In this new digital era of complex electronics and multiple rider aids, Suzuki’s revised-for-2012 GSX-R1000 still relies on human reflexes to go fast around the track. From the press introduction in Miami, Bertrand Gahel weighs in on one of the last remaining analogue superbikes.
The Human Touch
For a while there, the litre class looked like it had reached a plateau. It seemed as though some manufacturers no longer even considered it essential to push The Numbers—horsepower and weight. In that context and at that point in time, Suzuki’s fast and tight GSX-R1000 comfortably sat at the King’s throne, a regular spot for the multiple championship-winning model since its 2001 introduction.
But then, you know who (BMW) unleashed you know what (S1000RR), and the superbike world went back to war. It can be argued that the Germans were the first to bring traction control to the masses (actually, Ducati’s 1098R was the real first) and that the Electronic Revolution was destined to happen anyway.
But the point is, traction control, wheelie control and even ABS have now become musts in the class, just as fat rubber, upside-down forks and fuel injection have been in the past. So, in this new digital context, a lightly revised GSX-R1000 lacking contemporary electronic wizardry must logically equate to too little, too late, right? Not so fast.
It is a well-known fact that a significant portion of sportbike buyers shop by specs and that for them, today, the absence of technology like traction control may amount to a deal breaker. Even if most do not actually use the entire technology present on their bikes (nothing new here), that technology represents a major part of what attracts them to these machines. So for them, the more advanced the better, and for that reason, models such as the 2012 GSX-R1000—or the very similarly positioned 2012 Honda CBR1000RR—probably won’t be on their radar, even at a lower price of $14,999. Fair enough. While I completely get all that, something doesn’t quite add up.
I recently spent an entire day lapping the Homestead Miami Speedway on the 2012 GSX-R1000 during its North American press introduction. It was an open track format, which basically meant journalists could ride as much as they wanted. Over the course of that day, I rode a lot and well, constantly lowering my lap times, pulling countless 100-mph power wheelies and going fast enough, often enough, to leave the test with my speed fix totally taken care of.
The big GSX-R is still an amazing machine. Although I hadn’t been on one for a couple of years, it felt like an old friend, as though it was my personal bike. Japanese sportbikes are like that in general, but the GSX-R1000 literally exudes that sense of déjà vu, of immediate comfort and instant confidence. It lets itself be ridden without interfering, almost as if it voluntarily checked its ego at the door and accepted the humble role of the perfect track tool. It is a quality you just can’t appreciate until you’ve fought to adapt to a bike to make it go fast around a racetrack. And it’s a quality the GSX-R1000 defines. Add to that transparent nature the benefit of much improved new brakes that provide the pleasant combination of immense stopping power and a friendly, progressive initial bite, along with a slightly faster revving engine, and you’ve got one serious track weapon.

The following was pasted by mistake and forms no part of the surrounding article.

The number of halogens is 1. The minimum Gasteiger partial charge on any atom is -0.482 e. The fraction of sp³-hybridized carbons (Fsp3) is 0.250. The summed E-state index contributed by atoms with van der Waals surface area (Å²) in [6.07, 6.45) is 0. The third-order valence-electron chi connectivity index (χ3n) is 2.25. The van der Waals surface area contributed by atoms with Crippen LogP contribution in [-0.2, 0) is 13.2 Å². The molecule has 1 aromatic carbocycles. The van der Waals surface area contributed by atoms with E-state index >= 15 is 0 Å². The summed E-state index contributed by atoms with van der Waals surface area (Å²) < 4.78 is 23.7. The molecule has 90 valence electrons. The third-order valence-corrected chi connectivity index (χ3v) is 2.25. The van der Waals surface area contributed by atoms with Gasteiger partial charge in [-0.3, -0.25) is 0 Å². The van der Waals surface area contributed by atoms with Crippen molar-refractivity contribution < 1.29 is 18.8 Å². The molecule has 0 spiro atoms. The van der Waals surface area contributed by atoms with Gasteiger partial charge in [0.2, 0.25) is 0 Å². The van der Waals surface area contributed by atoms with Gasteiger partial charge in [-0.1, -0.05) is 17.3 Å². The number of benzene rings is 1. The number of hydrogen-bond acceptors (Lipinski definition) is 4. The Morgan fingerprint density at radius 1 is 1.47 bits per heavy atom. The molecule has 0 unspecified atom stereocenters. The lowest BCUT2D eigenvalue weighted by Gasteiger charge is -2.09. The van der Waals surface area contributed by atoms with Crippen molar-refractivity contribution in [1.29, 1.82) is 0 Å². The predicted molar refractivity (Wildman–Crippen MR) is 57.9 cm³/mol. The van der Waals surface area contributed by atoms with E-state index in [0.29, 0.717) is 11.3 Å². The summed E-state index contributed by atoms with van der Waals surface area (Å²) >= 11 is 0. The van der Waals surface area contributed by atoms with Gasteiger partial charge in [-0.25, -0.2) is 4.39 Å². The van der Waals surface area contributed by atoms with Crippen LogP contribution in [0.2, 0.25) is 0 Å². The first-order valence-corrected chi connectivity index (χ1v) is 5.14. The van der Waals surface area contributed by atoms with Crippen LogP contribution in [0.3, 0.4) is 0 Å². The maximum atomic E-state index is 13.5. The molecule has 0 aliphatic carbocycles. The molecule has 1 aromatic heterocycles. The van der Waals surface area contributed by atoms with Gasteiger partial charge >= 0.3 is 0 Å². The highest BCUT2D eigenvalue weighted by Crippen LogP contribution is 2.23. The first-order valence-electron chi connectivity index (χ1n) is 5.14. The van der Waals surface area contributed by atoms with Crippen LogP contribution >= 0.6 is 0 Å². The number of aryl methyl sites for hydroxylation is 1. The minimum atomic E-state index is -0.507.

Call me Old School, but not once during all those laps, through all those crazy corner entries and hard exits and intense braking did I wish for help from an electronic brain. I wasn’t just fine, I was having a ton of fun. I realize this might raise a few eyebrows, but it felt refreshing not to be monitored by a computer, even though TC-equipped bikes haven’t been around very long. It felt like the relation between rider and machine was totally unfiltered and undiluted. It felt like it should be—not perfect, but pure.
I could stand the thing on its rear wheel exiting corners without fear of some program deciding to slam it down for the benefit of lap times. I could feel the back end squirming around when I got back hard on the gas exiting a turn, and I knew it was my own skill and nothing else keeping the whole exercise from turning into a disaster. It felt gratifyingly honest.
Now, on any of the TC bikes, the technology can be turned off, making it possible to ride them like the GSX-R, without assistance. But when TC is present, you end up using it. To feel safer, to go faster, to eliminate some of the risk, because you paid for it, whatever.
Traction control is the future and quite obviously it will be on the sixth generation of the GSX-R1000 when it’s introduced, probably in the near future. All of which makes this revised and refined fifth generation version something of an in-between model, only there, really, to keep some spotlight on the big Gixxer until the next one shows up. So, no, it doesn’t have TC, which automatically deprives it of any latest and greatest accolade. It won’t, however, deprive its owner of bragging rights for he’ll unquestionably be the one doing the riding.
Ten things about the 2012 GSX-R1000
1. Improved throttle response, power and midrange acceleration.
2. Eight per cent better fuel economy.
3. Switch from twin to single muffler.
4. 11 per cent lighter pistons.
5. Larger crankcase ventilation holes for lower pumping loss.
6. Compression ratio bumped from 12.8:1 to 12.9:1.
7. Engine control module with optimized settings.
8. Front calipers switched to lighter Brembo monoblocs.
9. Overall two kg weight reduction.
10. Shorter, lighter Big Piston Fork with revised settings.
By Bertrand Gahel Canadian Biker 2012